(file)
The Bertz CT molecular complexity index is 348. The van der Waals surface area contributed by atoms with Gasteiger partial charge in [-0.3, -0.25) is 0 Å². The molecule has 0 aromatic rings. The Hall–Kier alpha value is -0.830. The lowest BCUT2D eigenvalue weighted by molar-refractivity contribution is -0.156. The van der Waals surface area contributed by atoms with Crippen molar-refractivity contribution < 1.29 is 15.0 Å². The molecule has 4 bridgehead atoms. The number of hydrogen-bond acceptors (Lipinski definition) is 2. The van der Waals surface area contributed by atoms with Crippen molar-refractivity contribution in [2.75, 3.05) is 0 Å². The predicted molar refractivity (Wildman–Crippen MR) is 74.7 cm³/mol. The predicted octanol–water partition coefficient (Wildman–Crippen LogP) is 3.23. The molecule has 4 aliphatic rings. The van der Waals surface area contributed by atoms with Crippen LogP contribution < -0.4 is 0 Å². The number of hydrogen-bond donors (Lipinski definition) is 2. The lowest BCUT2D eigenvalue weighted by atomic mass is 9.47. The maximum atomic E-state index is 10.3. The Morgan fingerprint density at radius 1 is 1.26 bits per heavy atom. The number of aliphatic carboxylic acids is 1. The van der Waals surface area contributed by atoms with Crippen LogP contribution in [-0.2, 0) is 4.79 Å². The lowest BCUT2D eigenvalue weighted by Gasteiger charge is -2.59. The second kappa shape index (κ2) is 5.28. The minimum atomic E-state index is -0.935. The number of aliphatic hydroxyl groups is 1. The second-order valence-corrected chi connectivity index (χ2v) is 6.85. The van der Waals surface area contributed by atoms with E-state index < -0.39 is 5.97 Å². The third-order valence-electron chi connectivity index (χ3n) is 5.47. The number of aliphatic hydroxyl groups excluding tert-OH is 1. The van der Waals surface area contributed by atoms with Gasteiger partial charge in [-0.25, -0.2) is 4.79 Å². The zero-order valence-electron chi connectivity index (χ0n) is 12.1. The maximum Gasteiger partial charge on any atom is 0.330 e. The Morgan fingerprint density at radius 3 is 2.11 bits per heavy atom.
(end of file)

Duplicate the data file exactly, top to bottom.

The Bertz CT molecular complexity index is 348. The van der Waals surface area contributed by atoms with Gasteiger partial charge in [-0.3, -0.25) is 0 Å². The molecule has 0 aromatic rings. The Hall–Kier alpha value is -0.830. The lowest BCUT2D eigenvalue weighted by molar-refractivity contribution is -0.156. The van der Waals surface area contributed by atoms with Crippen molar-refractivity contribution < 1.29 is 15.0 Å². The molecule has 4 bridgehead atoms. The number of hydrogen-bond acceptors (Lipinski definition) is 2. The van der Waals surface area contributed by atoms with Crippen molar-refractivity contribution in [2.75, 3.05) is 0 Å². The predicted molar refractivity (Wildman–Crippen MR) is 74.7 cm³/mol. The predicted octanol–water partition coefficient (Wildman–Crippen LogP) is 3.23. The molecule has 4 aliphatic rings. The van der Waals surface area contributed by atoms with Crippen LogP contribution < -0.4 is 0 Å². The number of hydrogen-bond donors (Lipinski definition) is 2. The lowest BCUT2D eigenvalue weighted by atomic mass is 9.47. The maximum atomic E-state index is 10.3. The Morgan fingerprint density at radius 1 is 1.26 bits per heavy atom. The number of aliphatic carboxylic acids is 1. The van der Waals surface area contributed by atoms with Crippen LogP contribution in [-0.2, 0) is 4.79 Å². The lowest BCUT2D eigenvalue weighted by Gasteiger charge is -2.59. The second kappa shape index (κ2) is 5.28. The minimum atomic E-state index is -0.935. The number of aliphatic hydroxyl groups is 1. The second-order valence-corrected chi connectivity index (χ2v) is 6.85. The van der Waals surface area contributed by atoms with E-state index < -0.39 is 5.97 Å². The third-order valence-electron chi connectivity index (χ3n) is 5.47. The number of aliphatic hydroxyl groups excluding tert-OH is 1. The van der Waals surface area contributed by atoms with Gasteiger partial charge in [-0.25, -0.2) is 4.79 Å². The zero-order valence-electron chi connectivity index (χ0n) is 12.1. The maximum Gasteiger partial charge on any atom is 0.330 e. The Morgan fingerprint density at radius 3 is 2.11 bits per heavy atom.